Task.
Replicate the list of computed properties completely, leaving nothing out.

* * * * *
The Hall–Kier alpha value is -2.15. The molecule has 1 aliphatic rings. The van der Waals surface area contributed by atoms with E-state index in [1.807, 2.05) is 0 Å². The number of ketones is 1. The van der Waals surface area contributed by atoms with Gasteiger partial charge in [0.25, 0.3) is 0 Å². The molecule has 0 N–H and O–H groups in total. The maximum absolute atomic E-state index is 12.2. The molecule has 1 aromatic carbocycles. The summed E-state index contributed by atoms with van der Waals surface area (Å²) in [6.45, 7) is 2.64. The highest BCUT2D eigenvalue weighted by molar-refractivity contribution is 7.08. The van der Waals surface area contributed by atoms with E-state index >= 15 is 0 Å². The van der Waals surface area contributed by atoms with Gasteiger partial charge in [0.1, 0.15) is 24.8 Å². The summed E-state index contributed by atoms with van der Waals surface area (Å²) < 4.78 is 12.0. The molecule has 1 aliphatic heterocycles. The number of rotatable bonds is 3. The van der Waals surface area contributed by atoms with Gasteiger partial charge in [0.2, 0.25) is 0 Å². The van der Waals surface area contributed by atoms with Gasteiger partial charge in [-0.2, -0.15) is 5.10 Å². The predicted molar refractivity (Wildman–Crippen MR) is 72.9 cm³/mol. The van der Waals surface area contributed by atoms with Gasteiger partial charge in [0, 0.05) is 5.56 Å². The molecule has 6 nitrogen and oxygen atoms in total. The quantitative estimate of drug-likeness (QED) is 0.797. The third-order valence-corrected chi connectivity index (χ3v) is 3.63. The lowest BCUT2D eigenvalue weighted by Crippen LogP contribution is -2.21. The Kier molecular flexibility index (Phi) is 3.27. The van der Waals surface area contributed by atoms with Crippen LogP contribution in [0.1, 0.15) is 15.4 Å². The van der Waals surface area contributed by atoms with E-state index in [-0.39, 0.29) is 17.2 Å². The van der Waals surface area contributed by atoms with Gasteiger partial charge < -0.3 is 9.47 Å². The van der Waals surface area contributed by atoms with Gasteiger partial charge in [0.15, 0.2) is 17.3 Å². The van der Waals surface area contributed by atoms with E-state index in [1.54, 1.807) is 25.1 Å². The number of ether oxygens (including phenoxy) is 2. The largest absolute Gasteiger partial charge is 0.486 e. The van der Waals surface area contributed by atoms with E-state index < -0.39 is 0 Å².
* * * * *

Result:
The Hall–Kier alpha value is -2.15. The molecule has 1 aliphatic rings. The van der Waals surface area contributed by atoms with E-state index in [1.807, 2.05) is 0 Å². The number of ketones is 1. The van der Waals surface area contributed by atoms with Gasteiger partial charge in [0.25, 0.3) is 0 Å². The molecule has 0 N–H and O–H groups in total. The maximum absolute atomic E-state index is 12.2. The molecule has 1 aromatic carbocycles. The summed E-state index contributed by atoms with van der Waals surface area (Å²) in [6.45, 7) is 2.64. The highest BCUT2D eigenvalue weighted by molar-refractivity contribution is 7.08. The van der Waals surface area contributed by atoms with E-state index >= 15 is 0 Å². The van der Waals surface area contributed by atoms with Gasteiger partial charge in [0.1, 0.15) is 24.8 Å². The summed E-state index contributed by atoms with van der Waals surface area (Å²) < 4.78 is 12.0. The molecule has 1 aliphatic heterocycles. The number of rotatable bonds is 3. The van der Waals surface area contributed by atoms with Gasteiger partial charge in [0.2, 0.25) is 0 Å². The van der Waals surface area contributed by atoms with Gasteiger partial charge in [-0.2, -0.15) is 5.10 Å². The predicted molar refractivity (Wildman–Crippen MR) is 72.9 cm³/mol. The van der Waals surface area contributed by atoms with Gasteiger partial charge in [0, 0.05) is 5.56 Å². The molecule has 6 nitrogen and oxygen atoms in total. The quantitative estimate of drug-likeness (QED) is 0.797. The third-order valence-corrected chi connectivity index (χ3v) is 3.63. The lowest BCUT2D eigenvalue weighted by Crippen LogP contribution is -2.21. The Kier molecular flexibility index (Phi) is 3.27. The van der Waals surface area contributed by atoms with Crippen LogP contribution in [0.1, 0.15) is 15.4 Å². The van der Waals surface area contributed by atoms with E-state index in [-0.39, 0.29) is 17.2 Å². The van der Waals surface area contributed by atoms with Gasteiger partial charge < -0.3 is 9.47 Å². The van der Waals surface area contributed by atoms with Gasteiger partial charge in [0.15, 0.2) is 17.3 Å². The van der Waals surface area contributed by atoms with E-state index in [1.54, 1.807) is 25.1 Å². The number of ether oxygens (including phenoxy) is 2. The largest absolute Gasteiger partial charge is 0.486 e. The van der Waals surface area contributed by atoms with E-state index < -0.39 is 0 Å².